“No other people on earth, Watson, has produced such intricate beauty in as small a space as the Valley of Katmandu. One trenchant observer has described it best as a kind of coral reef, built up laboriously over the centuries by unrecorded artisans. As a human achievement, it ranks with the creations of Persia and Italy.”
“Good Lord, Holmes, and to think that no one even knows of its existence!” (Riccardi 2003)
This exchange between the fictional detective Sherlock Holmes and his companion Dr. Watson poignantly describes the predicament of these unrecorded artisans, who only now are truly gaining recognition. These people are the Newars, the original inhabitants of Nepal’s Kathmandu Valley, who created this unique historical heritage with its hybrid Hindu-Buddhist culture. Yet it was from this tiny Himalayan kingdom that much of what is now recognized as “early Tibetan art” first arose, since the Newars were the direct inheritors of the artistic and architectural traditions of the late Pala-Sena dynasties of eastern India, which were destroyed at the end of the 12th century by the iconoclastic armies of Islam.
Between the 8th and 12th centuries, the transmission of Indian Tantric Buddhism flowed into western Tibet through Kashmir, and into central Tibet through the Kathmandu Valley. And from the valley’s three royal cities of Kathmandu, Patan, and Bhaktapur, respectively, came the finest Newar painters, statue-makers, and wood-carvers, whose enduring influence on Tibetan art was enormous. This early Indo-Newar style of painting is known as the Beri (Tib. bal-ris) style, which endured as the dominant form of Tibetan art until the late 16th century. The most famous Newar artist of the Beri period was Arniko or Anige (1245–1306), who in 1273 was appointed “supervisor of all artisans” by Kublai Khan, the great Mongol emperor of China’s Yuan dynasty.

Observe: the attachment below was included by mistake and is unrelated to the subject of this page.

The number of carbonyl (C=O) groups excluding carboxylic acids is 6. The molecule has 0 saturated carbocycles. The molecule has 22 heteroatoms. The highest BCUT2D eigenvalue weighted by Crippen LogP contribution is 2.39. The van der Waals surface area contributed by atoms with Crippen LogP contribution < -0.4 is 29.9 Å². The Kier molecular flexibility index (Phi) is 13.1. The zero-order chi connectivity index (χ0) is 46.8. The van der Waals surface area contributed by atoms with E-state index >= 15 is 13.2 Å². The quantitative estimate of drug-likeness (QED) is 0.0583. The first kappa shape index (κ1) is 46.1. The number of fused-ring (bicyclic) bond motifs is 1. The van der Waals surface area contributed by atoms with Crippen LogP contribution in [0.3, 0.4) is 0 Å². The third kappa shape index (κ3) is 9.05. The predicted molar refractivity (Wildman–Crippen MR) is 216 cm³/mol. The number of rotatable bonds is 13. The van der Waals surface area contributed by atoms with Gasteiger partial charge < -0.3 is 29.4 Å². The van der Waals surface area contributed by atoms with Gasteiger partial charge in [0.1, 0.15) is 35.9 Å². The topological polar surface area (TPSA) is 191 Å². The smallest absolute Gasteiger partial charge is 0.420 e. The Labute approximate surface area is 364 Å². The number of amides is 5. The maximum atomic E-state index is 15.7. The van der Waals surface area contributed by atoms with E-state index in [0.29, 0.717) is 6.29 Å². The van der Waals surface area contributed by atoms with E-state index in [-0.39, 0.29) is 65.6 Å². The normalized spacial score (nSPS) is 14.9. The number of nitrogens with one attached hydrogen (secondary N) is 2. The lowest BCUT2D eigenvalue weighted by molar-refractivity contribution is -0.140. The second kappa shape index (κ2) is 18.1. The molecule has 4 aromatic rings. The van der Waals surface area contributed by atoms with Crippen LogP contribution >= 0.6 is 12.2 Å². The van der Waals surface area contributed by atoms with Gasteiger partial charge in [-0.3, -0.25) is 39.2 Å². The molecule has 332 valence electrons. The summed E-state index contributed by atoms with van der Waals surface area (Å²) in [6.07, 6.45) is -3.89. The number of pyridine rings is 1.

The Newar equivalent of the Tibetan thangka is known as a paubha, and the artists who painted or sculpted these images mainly belonged to the Chitrakar or Buddhist Vajracharya and Shakya castes. However, as Tibet later developed its own schools of painting, and with an ever-increasing influence of Hinduism, the Newar paubha painting traditions have remained somewhat static over the last few centuries. This was also due to Nepal and Tibet both choosing to remain isolated from the outside world, with Nepal only opening its doors to foreigners after the Chinese invaded Tibet, and following the “conquest of Everest” by a British-led expedition in 1953.